Gerhard Groenewald
www.mesamis.co.za
Wilderness

#97 Msk

Msk
  • participating member
  • 352 posts

Posted 12 October 2003 - 09:03 AM

Here are the pics. You can see the sheen on the cut loaf to show how it was sort of "spongy." I promise to have more self control next time on letting it cool!

Posted Image

Posted Image

Msk

#98 iain

iain
  • participating member
  • 194 posts
  • Location:Williamsburg, Brooklyn, NY

Posted 12 October 2003 - 01:55 PM

I'm just about to get started making the bread for the first time. I began with a very dry starter and started refreshing it on Friday night - adding 1 cup water and 1 cup flour. On Saturday AM, it was looking bubbly and refreshed again with 1/3 cup water and 1/3 cup flour. I was going to make the dough Saturday night but ran out of time. I just left the starter out on the counter and am going to make the dough now - Sunday evening.

Reading through all the Q&A here, I think I probably should have put the starter in the fridge when I realized I wouldn't have time to make the dough. Anyone think there's any harm in leaving the starter out an additional 24 hours (in a sealed jar)? It seems fine - looks and smells pretty much the same as it did last night.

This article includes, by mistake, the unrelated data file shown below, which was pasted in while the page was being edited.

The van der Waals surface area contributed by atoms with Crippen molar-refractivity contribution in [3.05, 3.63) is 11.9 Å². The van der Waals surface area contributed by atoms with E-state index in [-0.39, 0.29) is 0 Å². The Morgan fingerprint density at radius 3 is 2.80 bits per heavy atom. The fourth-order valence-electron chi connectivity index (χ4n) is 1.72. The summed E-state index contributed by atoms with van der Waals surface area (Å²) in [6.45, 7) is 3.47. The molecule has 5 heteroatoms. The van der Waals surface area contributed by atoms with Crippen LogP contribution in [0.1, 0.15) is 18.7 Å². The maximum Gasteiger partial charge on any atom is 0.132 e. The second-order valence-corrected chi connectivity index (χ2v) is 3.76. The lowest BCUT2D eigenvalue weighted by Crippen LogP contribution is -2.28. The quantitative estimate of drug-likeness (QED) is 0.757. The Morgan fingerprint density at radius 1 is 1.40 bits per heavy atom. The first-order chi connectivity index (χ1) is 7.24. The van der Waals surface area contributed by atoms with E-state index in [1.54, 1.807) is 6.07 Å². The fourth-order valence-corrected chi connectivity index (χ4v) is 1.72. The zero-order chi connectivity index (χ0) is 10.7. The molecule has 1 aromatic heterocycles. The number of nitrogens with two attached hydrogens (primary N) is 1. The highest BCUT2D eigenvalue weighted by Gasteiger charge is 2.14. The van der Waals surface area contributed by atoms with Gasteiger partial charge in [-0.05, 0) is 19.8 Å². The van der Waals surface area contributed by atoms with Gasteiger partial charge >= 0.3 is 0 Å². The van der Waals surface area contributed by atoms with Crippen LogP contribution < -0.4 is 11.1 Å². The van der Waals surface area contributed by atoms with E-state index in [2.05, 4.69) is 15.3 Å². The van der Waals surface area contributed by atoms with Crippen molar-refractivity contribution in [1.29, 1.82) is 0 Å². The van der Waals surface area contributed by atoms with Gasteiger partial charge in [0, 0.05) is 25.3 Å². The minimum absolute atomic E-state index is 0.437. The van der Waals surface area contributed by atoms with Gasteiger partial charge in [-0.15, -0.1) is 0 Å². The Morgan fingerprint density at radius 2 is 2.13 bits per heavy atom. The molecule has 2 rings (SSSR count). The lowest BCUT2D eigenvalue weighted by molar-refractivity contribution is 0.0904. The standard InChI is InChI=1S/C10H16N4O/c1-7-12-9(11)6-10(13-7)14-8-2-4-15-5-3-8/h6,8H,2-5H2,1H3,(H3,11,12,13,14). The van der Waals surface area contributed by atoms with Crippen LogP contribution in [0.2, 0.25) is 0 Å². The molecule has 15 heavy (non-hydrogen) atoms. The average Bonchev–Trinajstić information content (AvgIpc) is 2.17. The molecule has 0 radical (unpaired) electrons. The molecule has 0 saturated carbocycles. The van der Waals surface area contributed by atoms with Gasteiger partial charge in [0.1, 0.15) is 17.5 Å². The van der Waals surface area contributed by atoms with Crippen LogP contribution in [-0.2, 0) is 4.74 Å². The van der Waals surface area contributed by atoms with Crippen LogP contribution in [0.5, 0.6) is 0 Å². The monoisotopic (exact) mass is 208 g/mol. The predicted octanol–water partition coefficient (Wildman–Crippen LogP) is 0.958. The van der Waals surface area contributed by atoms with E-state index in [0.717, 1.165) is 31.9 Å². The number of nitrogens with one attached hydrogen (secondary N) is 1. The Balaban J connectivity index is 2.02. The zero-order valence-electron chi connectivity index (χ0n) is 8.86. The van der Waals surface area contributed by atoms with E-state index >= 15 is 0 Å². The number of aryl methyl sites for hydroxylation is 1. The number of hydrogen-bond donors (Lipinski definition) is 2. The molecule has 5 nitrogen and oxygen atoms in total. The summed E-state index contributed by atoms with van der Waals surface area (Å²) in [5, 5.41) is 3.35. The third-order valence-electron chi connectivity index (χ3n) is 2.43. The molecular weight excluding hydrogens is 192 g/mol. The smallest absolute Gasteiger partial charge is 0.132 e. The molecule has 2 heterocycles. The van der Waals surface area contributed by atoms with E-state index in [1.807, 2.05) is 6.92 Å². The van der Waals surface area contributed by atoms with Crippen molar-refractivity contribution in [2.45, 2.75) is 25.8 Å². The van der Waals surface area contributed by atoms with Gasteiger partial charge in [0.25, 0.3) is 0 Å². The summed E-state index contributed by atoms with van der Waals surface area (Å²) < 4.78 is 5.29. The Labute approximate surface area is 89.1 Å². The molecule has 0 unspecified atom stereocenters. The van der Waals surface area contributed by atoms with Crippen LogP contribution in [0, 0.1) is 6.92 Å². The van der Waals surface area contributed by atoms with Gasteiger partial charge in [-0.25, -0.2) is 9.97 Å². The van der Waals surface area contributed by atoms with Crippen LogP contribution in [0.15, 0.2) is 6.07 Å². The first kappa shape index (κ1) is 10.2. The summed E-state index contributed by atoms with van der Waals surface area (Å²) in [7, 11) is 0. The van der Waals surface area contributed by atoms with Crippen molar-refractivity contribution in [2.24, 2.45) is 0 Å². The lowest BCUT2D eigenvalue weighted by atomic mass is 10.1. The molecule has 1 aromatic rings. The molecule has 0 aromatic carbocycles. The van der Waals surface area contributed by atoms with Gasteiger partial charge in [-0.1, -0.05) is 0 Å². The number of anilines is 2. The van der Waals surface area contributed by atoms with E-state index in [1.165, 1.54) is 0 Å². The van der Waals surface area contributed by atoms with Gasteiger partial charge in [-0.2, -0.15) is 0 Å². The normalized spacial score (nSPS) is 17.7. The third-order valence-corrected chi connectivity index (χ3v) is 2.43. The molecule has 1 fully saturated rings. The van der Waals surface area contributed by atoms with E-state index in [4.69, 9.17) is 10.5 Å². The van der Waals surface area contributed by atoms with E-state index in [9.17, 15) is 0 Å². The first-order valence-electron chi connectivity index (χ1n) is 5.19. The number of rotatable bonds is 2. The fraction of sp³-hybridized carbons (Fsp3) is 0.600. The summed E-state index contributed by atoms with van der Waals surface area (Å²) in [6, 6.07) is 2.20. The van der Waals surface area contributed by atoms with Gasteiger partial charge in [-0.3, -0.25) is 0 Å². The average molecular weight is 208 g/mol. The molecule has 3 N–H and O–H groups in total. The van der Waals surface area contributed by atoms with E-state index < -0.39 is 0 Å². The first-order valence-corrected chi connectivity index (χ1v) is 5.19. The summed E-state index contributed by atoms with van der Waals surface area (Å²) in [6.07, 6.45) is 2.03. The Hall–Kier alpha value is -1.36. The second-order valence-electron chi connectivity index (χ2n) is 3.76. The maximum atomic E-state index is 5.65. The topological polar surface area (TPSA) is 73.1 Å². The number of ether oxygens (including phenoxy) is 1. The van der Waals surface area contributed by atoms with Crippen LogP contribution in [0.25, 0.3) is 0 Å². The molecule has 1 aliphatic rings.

I'll let you all know how the bread turns out. I might post pictures, if I remember to take them at critical points along the way.

Edited by iain, 12 October 2003 - 03:11 PM.


#99 jackal10

jackal10
  • participating member
  • 5,036 posts

Posted 12 October 2003 - 03:41 PM

Looks great bread! Well done! Good texture crumb and crust.

Starter should be fine - just hungry. If you put it in the fridge it takes a while to warm up and wake up.
If in doubt refresh it again

#100 kwillets

kwillets
  • legacy participant
  • 5 posts

Posted 13 October 2003 - 12:20 AM

That loaf looks over-malted, i.e. there was too much amylase breaking down the starch for too long a period. I've learned to look out for that sheen, and the gummy, moist texture. Regular flour has enough malt to support a 2-4 hour fermentation; much beyond that, the gumminess begins to emerge as the starch chains break into much shorter chains. I've made a number of well-fermented, flavorful, and gummy sourdoughs due to this fact.

Organic flour doesn't have malt (an organic product) in it for some reason, so you can mix it 50-50 with regular flour to lengthen the fermentation time, or use all-organic and add small amounts of malt separately (it's easy to make from sprouted grain, but the strength is hard to gauge). I believe rye flour has copious amounts of amylase in it as well, due to a tendency to sprout on the stalk.